Subfloor depressurisation

Where a ground supported floor is to be constructed and full radon protection measures are required a radon sump should be provided. This would enable subfloor depressurisation to be introduced with relative ease if desired at a later date. For a typical house a single sump will probably be sufficient. The sump may be placed centrally if the dwelling is of modest size and constructed to ensure that its pipe entry is not blocked when the fill is placed. To allow for maximum depressurisation fill used beneath the slab should not contain excessive fines.

Sump construction

A simple sump can be constructed using bricks laid in a honeycomb bond so as to form a box around the end of the pipe, as shown in Figure 3.6. Typically the pipe needs to be 100 mm diameter uPVC with joints using standard couplings seals and airtight. The pipe needs to leave the building so that it can be coupled to a fan mounted on the external wall. It will therefore ideally need to terminate about 100mm from the external wall, and be located at the rear of the house or at a re-entrant corner where subsequent installation of a boxed-in fan and vertical stack will be least obtrusive. Until such times as a fan is installed, the pipe should be capped off just above ground level to prevent vermin and rain penetration. The pipe should be capped with an access plug; there is no advantage to be gained by capping with a vent cowl.

Prefabricated, usually plastic, sumps may be used as an alternative to brick construction.

Figure 3.6 Radon sump details Source (BRE, 1997)

Fan Location

Although not required at the construction stage the fan location should be considered. The fan should be positioned with the outlet well away from windows, doors and ventilation grills, ideally discharging just above the eaves level. To avoid penetrating the radon-proof membrane in the floor unnecessarily, the pipe should preferably be taken through the wall, not up through the floor. However, it may be desired for aesthetic reasons to locate pipework in ducts inside the dwelling and to take the outlet from the fan through the roof. It is not satisfactory for the fan to ventilate into a roof space. Where pipework is ducted through the dwelling and a fan is fitted it should always be placed as close to the outlet as practical. This is to ensure that the pipework is always under suction as even slight leaks could increase indoor radon concentrations.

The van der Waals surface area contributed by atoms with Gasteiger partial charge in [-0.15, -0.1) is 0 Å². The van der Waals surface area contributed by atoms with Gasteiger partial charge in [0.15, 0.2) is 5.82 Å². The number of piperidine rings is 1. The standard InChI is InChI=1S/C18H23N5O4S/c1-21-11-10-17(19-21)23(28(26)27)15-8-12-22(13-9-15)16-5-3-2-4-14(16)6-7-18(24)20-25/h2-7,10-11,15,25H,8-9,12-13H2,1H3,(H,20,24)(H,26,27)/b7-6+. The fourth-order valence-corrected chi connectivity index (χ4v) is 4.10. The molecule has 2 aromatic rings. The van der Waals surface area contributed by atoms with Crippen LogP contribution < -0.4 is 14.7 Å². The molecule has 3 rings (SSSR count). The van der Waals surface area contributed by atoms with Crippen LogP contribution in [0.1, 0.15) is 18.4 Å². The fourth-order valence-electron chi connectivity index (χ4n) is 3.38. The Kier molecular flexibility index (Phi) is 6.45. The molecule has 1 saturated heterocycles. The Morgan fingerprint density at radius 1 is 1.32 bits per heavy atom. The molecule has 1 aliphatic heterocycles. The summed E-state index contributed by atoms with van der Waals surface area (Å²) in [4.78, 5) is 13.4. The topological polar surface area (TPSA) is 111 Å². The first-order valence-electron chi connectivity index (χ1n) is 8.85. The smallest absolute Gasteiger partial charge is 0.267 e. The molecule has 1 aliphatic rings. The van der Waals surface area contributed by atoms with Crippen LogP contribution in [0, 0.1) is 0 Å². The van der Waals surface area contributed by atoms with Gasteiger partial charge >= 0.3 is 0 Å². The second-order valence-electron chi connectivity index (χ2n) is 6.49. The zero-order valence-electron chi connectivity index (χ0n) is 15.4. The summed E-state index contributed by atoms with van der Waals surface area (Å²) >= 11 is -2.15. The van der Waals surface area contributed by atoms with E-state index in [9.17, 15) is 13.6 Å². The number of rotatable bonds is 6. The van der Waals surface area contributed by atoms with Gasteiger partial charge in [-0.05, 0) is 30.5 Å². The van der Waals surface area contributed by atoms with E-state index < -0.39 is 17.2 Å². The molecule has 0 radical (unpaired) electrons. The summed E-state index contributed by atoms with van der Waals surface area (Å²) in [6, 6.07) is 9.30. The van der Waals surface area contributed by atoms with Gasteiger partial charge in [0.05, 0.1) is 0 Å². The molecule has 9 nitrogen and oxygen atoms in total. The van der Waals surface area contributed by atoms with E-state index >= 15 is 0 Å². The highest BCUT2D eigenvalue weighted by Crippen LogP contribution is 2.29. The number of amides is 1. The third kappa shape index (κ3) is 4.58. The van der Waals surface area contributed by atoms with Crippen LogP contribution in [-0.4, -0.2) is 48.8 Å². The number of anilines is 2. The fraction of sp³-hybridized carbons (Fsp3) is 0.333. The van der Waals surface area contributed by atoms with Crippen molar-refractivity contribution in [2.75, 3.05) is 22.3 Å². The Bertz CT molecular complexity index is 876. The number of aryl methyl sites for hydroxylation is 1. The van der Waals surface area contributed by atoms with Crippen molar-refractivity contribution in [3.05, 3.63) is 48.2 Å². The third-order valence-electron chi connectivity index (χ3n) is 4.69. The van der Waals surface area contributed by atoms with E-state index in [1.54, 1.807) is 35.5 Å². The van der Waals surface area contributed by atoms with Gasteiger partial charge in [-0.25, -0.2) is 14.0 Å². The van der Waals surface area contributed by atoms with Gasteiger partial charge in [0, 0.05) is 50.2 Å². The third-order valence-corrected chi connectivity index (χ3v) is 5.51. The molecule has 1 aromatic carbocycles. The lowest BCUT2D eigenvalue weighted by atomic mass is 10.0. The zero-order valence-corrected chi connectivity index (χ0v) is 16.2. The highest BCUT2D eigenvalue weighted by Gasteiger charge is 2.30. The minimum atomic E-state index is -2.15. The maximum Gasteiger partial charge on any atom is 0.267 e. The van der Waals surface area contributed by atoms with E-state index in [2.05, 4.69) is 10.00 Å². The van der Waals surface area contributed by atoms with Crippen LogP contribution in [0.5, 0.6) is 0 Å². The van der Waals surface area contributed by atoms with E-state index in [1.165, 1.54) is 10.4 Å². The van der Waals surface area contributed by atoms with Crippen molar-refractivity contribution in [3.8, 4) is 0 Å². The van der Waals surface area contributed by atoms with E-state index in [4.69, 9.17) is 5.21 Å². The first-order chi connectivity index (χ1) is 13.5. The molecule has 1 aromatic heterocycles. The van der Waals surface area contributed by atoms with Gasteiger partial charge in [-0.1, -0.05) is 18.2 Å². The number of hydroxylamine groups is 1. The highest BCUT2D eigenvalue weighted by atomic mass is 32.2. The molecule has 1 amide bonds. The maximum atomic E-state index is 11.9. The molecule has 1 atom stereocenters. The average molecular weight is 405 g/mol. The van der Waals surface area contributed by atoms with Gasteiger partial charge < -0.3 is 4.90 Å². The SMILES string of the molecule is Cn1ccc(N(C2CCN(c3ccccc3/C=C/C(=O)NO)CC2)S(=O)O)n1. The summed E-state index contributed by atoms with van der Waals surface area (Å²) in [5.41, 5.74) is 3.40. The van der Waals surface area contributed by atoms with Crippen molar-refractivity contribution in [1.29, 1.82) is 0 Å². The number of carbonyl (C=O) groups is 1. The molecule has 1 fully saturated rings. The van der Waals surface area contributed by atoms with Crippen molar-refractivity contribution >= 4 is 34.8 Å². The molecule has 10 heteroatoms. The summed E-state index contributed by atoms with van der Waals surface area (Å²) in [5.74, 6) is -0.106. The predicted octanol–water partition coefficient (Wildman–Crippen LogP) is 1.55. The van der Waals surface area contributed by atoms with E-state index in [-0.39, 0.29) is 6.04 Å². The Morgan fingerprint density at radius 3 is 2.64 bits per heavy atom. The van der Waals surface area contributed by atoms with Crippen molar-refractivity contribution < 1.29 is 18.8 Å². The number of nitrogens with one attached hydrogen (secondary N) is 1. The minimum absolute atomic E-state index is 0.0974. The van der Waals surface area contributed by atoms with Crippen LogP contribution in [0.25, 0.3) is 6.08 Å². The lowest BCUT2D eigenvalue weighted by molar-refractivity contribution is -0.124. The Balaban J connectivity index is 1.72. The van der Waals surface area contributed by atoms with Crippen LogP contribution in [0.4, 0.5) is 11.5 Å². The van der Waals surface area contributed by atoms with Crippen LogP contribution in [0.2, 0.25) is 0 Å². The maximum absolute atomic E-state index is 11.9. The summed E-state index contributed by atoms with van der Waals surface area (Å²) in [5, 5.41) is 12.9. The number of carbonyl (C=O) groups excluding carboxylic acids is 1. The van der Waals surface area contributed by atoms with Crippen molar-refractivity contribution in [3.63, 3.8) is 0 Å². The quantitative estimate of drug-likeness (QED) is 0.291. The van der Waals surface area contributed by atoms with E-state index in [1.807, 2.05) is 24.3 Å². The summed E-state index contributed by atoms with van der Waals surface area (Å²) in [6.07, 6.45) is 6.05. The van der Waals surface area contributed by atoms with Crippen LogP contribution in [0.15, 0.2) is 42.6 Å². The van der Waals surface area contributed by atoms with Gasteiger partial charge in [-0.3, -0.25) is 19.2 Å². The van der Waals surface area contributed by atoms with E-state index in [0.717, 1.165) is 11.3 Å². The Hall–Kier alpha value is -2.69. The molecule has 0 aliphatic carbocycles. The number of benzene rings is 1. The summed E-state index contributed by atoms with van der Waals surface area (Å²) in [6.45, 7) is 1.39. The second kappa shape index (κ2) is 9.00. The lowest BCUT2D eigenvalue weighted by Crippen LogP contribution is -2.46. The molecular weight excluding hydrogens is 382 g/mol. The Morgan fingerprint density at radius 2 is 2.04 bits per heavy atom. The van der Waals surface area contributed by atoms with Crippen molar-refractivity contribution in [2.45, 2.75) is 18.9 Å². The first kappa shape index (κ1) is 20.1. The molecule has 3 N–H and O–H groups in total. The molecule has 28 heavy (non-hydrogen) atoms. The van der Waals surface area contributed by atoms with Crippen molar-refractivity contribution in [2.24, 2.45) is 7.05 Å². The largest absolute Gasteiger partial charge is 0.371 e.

In subfoor areas comprising of several compartments then the sumps may be required for each compartment connected to a manifold and a single fan. However in most cases honeycomb construction to the subwalls and a single sump will suffice. It is important that the fill contains minimum fines in order not to impair the efficiency of the depressurisation system.

Passive stack subfloor depressurisation

It may be possible to depressurise the subfloor area sufficiently without using a fan. Such a system would comprise a vertical stack pipe run up through the house from the sump to discharge at a point at or above the ridge level. Passive stack ventilation is best suited to centrally located sumps.


Where a membrane is to be placed over fill, the fill should be blinded to leave a smooth surface which will not puncture the membrane. Care must be taken to ensure that the binding material does not block up the voids in the fill, or the efficiency of the depressurisation system will be impaired. This is particularly important if the permeable fill is of limited thickness.

Party Walls

The radon barrier will be required to continue across parry walls where they occur. In the case of cavity construction it may be necessary to take measures to prevent flooding of one dwelling affecting the neighbouring ones.

Split level floors

It may be possible to use self-adhesive bitumen-coated polyethylene sheet for the vertical radon barrier. However, it may require some form of additional restraint if it is not to suffer wind damage during construction. It would also be advisable to apply a render coat on nailed lathing or a masonry skin over the membrane to ensure that it remains in position once the building is complete. This is of particular importance where storey-height areas of sheet are being applied.